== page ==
This Korean infomercial has sat unloved on YouTube for a year and a half, then suddenly galloped to fame this week. It pushes a product meant to simulate the great full-body workout that you get from riding a horse. “Horseback riding,” however, is not the first activity that most viewers think of while watching the product demo.
Our nerdy cousins over at Consumer Reports had their technicians put some “as seen on TV” products to the test as part of yesterday’s edition of the ABC News magazine “20/20.” Among the tested products were two designed to get you in shape (Belly Burner and Shake Weight) and three aimed at making cooking easier (FlavorWave Oven Turbo, Magic Bullet Express, and Ninja Master Prep Professional QB1004). So how did they do?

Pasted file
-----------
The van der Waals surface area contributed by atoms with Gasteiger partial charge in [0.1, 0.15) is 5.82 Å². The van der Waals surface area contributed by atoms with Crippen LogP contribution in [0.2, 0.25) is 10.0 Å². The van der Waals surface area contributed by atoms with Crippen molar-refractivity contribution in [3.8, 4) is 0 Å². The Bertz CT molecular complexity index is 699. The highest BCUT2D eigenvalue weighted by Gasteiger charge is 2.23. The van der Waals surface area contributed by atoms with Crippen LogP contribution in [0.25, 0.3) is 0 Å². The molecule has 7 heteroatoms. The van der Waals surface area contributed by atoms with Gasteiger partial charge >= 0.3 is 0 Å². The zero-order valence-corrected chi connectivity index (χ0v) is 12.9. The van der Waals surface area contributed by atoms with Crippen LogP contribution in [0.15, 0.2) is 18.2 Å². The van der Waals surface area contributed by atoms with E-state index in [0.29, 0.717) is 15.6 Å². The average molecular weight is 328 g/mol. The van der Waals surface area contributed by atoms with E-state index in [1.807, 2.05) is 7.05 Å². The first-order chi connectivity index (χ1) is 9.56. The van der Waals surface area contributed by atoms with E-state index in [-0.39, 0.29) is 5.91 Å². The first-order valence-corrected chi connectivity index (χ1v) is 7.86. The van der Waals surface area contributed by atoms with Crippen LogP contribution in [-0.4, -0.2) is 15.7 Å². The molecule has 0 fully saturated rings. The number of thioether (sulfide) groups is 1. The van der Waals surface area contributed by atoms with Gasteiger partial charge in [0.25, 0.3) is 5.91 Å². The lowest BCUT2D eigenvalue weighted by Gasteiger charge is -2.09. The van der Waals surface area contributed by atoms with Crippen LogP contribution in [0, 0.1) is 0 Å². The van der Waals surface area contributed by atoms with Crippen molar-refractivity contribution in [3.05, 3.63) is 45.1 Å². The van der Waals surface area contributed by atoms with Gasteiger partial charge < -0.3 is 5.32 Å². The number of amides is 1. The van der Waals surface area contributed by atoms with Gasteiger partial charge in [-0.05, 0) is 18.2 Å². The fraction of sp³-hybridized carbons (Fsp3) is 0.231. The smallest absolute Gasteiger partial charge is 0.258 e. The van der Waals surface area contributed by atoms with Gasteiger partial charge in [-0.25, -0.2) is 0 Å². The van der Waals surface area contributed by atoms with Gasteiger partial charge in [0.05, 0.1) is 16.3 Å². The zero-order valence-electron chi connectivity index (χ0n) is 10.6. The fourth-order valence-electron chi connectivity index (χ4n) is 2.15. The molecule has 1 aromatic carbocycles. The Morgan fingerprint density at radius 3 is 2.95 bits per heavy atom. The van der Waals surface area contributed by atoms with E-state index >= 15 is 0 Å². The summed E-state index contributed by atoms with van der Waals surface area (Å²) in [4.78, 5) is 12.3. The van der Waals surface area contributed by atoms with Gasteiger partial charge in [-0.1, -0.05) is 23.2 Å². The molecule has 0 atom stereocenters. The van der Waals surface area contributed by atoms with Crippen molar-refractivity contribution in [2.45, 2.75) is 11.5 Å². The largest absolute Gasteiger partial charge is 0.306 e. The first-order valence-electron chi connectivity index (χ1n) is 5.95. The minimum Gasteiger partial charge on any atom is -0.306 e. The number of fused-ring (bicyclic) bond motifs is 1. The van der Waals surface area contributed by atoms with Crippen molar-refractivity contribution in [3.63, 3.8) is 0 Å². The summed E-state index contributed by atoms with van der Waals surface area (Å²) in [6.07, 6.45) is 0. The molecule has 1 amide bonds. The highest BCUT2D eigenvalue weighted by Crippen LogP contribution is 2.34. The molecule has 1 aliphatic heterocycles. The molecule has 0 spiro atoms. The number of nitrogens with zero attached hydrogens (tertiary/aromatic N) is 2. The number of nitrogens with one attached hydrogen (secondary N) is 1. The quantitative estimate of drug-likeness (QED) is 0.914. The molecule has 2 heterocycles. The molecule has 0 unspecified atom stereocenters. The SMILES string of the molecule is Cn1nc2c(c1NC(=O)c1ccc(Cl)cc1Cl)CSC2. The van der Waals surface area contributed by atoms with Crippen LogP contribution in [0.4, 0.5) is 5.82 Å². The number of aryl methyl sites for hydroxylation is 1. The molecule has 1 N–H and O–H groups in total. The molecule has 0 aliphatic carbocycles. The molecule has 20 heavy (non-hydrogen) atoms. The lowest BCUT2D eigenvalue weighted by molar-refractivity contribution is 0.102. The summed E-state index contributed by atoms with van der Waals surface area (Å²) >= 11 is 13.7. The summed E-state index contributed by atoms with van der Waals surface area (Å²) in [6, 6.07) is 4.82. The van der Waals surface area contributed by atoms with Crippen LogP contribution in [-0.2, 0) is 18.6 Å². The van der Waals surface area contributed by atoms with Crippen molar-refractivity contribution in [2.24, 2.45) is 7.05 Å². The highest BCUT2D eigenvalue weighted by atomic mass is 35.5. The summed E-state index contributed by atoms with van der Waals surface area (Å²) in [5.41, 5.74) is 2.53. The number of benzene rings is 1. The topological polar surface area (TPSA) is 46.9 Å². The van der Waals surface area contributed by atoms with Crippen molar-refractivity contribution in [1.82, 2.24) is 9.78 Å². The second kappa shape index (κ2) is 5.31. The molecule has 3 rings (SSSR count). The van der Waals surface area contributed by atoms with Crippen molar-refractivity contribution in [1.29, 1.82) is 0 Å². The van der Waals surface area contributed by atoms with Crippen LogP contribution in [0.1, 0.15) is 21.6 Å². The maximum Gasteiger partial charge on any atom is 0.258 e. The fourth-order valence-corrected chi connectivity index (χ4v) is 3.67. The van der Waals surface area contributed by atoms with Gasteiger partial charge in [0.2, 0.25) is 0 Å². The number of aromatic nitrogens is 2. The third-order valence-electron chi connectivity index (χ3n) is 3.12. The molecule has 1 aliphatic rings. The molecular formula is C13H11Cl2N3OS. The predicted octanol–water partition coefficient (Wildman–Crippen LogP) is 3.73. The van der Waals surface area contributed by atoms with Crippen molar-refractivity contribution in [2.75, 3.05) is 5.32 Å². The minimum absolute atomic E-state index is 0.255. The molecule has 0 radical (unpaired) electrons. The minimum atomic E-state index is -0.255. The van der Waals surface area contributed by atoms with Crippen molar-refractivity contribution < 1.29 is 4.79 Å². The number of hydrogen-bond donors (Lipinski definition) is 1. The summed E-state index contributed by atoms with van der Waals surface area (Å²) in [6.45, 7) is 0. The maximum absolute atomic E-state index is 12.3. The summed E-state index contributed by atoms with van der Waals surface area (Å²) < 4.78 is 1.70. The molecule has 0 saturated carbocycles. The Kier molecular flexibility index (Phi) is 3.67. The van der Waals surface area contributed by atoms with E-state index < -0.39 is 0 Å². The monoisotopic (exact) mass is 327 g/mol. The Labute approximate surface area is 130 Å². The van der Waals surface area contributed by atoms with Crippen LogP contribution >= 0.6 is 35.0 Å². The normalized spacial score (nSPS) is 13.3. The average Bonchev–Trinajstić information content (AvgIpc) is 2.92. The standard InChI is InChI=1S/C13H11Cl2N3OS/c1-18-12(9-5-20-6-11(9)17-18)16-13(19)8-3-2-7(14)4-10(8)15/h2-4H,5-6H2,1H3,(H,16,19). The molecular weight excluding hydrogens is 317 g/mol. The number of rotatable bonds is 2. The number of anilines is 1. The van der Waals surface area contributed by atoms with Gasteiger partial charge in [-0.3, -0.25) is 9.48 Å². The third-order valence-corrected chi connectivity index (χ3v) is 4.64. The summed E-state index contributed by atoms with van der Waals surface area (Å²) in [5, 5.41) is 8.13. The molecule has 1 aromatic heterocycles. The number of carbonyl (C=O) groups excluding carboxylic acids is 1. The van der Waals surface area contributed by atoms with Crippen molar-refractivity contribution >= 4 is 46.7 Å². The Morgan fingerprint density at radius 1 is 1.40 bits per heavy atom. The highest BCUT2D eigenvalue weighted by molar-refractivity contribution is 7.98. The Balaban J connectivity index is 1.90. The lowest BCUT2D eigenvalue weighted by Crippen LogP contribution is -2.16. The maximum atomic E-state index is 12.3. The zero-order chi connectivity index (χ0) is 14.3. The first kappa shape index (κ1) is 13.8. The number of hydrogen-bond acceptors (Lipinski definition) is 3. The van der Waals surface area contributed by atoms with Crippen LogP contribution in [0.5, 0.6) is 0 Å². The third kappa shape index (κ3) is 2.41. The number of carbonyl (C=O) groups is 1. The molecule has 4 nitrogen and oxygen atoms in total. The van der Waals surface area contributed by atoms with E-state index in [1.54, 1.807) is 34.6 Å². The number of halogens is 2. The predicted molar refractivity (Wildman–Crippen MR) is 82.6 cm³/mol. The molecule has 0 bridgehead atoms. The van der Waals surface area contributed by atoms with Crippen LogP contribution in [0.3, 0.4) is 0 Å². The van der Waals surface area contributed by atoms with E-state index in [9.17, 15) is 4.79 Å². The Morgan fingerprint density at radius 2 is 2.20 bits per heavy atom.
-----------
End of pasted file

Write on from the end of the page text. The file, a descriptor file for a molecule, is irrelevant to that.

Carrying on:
On Monday, U.S. Customs in Savannah, Georgia intercepted a shipment of 1,783 pieces of counterfeit exercise gear imported from China. The 764 cartons included Shake Weights, Body by Jake, and Total Core. The gear sported counterfeit logos. So not only would you get the normal benefits of a fake exercise product, the fake exercise products themselves were also fake.
The inventor of the Shake Weight is actually a pretty casual guy and in a recent Q&A with Inc. mag he really downplays the innuendo-factor. “it depends how you shake it as well,” says Johann Verheem. “If you do it based on the three exercises that we have laid out, it’s not that suggestive.” See, you’re just doing it wrong, you pervy-pervs.
Not content with their stranglehold on the creepily suggestive fitness equipment market for women, the people behind the Shake Weight are now marketing the same product…for men.